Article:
Are Canadian workers unproductive? Studies by the Fraser Institute would appear to show that we are, and who can question a track record like the Fraser’s?
The much-quoted right-wing think-tank has already proven that kids do better in overcrowded classrooms, that clear cutting leads to healthier forests, and that industry-sponsored studies are more accurate than independent ones.
The clear thinkers over at the Fraser have proven beyond doubt that Canada lags behind the civilized world (hint: 90 per cent of us can get there by driving south for half an hour) because our corporations still pay taxes, and our unions are still allowed to bargain for contracts.
John Baldwin and Ulong Gu at Statistics Canada set out to test this proposition.
On the first count, that productivity in Canada is chronically low, Baldwin and Wu were clear. Between 1960 and 2008 the rate of productivity in Canada grew by an average of four per cent per year. During the same period, and measured by the same standards, American productivity rose by 4.5 per cent. So it’s official: each year the Canadian economy gets more efficient at a rate .5 per cent slower than the world’s largest economy. What a bunch of slackers!
You might think Statistics Canada would settle for that. Clearly the Fraser Institute’s point is made. Just look at that half a percentage point. That means that the Canadians who spin the rat cage are accelerating at one two-hundredths the rate of the rats next door. It couldn’t happen if we weren’t all overpaid, overserviced by government and overrepresented by unions, and our corporations weren’t overtaxed and overregulated. This reduced productivity, caused by overfed workers taking too many naps, stymies our economy.
But somehow the Baldwin and Gu study failed to prove these points. Somehow, it came to a far different conclusion. According to a story on the CBC webpage: “Baldwin and Gu have joined the growing number of experts who cite business factors as the main factors underscoring Canada’s productivity woes.” The article goes on to say that while the Statistics Canada report relies on large trends, rather than cataloguing the specific ways in which business factors have affected productivity, an earlier study digs deeper.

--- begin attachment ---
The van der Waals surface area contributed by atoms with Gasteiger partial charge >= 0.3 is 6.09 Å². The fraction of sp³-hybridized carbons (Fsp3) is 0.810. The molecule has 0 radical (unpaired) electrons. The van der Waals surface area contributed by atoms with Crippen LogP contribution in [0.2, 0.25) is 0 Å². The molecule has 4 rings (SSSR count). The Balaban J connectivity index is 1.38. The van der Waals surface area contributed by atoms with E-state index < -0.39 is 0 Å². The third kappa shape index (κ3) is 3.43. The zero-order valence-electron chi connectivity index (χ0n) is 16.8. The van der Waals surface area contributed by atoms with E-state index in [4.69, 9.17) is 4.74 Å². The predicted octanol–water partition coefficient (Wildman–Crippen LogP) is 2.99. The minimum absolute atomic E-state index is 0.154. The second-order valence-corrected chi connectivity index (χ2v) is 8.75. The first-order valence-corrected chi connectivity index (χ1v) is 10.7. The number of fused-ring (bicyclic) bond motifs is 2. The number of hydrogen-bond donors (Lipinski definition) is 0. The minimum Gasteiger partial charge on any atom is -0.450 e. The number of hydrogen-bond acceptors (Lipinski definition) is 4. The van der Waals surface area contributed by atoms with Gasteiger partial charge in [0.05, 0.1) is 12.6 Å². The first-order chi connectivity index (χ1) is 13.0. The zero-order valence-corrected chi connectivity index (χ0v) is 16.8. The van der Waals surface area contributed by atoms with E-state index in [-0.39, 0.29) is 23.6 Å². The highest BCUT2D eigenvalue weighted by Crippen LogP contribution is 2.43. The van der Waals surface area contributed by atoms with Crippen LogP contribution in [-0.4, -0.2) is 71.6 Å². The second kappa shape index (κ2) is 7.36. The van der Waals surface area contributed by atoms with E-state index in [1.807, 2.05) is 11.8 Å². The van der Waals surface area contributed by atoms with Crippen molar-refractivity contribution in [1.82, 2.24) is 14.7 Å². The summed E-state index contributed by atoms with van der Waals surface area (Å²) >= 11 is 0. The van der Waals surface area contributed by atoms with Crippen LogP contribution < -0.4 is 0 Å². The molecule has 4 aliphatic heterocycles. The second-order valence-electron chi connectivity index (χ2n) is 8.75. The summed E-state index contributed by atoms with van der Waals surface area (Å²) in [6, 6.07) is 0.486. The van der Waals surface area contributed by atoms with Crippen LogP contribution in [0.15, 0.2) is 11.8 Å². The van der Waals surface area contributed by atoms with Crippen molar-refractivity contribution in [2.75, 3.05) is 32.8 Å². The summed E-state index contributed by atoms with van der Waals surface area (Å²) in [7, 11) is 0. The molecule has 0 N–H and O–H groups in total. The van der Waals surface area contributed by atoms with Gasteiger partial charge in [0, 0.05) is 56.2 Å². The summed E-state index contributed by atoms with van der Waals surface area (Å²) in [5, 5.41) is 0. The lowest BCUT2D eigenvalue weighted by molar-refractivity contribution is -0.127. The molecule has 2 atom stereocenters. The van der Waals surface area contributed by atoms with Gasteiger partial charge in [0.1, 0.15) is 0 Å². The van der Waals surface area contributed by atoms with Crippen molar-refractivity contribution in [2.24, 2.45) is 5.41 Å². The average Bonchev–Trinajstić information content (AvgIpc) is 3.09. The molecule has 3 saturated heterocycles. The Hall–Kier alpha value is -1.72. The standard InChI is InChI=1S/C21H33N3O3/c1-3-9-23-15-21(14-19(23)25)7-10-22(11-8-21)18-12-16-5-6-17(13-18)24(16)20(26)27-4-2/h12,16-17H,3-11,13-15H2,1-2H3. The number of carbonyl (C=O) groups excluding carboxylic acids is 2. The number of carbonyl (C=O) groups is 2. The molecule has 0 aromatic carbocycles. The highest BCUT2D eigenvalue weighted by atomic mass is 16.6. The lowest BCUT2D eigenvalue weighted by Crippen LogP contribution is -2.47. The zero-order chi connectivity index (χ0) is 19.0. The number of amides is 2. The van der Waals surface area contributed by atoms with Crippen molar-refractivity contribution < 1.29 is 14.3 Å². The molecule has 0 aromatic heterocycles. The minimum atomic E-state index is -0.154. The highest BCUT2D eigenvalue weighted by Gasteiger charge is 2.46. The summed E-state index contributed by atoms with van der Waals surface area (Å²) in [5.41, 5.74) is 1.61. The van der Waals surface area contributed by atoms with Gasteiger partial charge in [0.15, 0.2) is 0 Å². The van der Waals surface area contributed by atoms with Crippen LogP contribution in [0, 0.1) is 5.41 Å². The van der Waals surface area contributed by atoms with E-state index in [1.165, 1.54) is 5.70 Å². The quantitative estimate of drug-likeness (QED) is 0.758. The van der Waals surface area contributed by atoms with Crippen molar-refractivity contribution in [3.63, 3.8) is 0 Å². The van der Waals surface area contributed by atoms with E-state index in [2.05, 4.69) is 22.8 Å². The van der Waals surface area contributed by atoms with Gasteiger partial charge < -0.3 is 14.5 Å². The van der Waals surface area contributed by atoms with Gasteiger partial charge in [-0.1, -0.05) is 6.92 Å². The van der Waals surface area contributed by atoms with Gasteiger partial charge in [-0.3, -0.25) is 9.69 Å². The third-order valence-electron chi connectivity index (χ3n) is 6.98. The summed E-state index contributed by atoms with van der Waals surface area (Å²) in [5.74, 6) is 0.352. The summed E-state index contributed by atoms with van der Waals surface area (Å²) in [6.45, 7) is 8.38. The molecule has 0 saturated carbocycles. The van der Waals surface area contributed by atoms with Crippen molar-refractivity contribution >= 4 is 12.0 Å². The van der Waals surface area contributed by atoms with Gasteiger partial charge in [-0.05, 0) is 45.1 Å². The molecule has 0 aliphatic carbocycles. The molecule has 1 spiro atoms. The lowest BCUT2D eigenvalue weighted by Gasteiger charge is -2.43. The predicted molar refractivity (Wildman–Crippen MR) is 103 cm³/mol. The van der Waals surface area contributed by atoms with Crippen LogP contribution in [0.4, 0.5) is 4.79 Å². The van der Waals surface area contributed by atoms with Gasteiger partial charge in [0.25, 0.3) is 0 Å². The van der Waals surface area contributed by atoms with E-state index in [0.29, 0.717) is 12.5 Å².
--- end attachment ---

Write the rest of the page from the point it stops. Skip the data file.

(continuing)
In 2003, the Centre for the Study of Living Standards found that the productivity of Canadian as compared to American companies is compromised by: underinvestment in equipment, a lack of innovation, smaller plants, less training, and a relatively tiny high-tech sector. The study’s author, Andrew Clarke, was even more specific about what isn’t responsible, declaring that “our research has shown that high taxes and unionization rates are not barriers to productivity growth in Canada.”
Fade out the overunionized hard hats and evil tax collectors and bring on the incompetent managers and lazy CEOs. But do we really need to find someone to blame for 47 years of continuous growth in productivity at almost the rate of an economy 10 times the size of ours? And anyway, what it this thing we call productivity? If it’s a matter of innovation and investment by business, why doesn’t business innovate and invest and quit whining?
Pretend for a minute that these studies don’t make bunk of the notion that taxes and unions are dragging the country to its knees. Say for the sake of argument that American workers are just that bit leaner and meaner than we are. Say we’re slipping behind in the ability of employers to screw that extra bit of labour out of our workers. What does that mean? It would seem to suggest that Canadian workers are very slightly less pushed at work everyday. Is this such a bad thing?
The rate of increase in productivity is a measure of human madness. Every year people are working harder with more efficient equipment to produce more stuff for a planet already choking on stuff. Productivity is measured by the quantity, and not the quality, of the stuff you produce. By this standard an economy that churns out cheap toxic toys that poison your kids for a day or two and then break and go to the landfill is only healthy if its workers continuously accelerate the churn-rate.
Productivity is a good thing if you’re producing good things, things that people need, things that last, things that don’t threaten the future of the human species. It should be obvious that forever increasing productivity without concern for the nature of the product or the sustainability of its production is like planning a trip to hell, and rushing the manufacture of the hand basket.
Al Pope won the 2002 Ma Murray Award for Best Columnist in BC/Yukon. His novel, Bad Latitudes, is available in bookstores.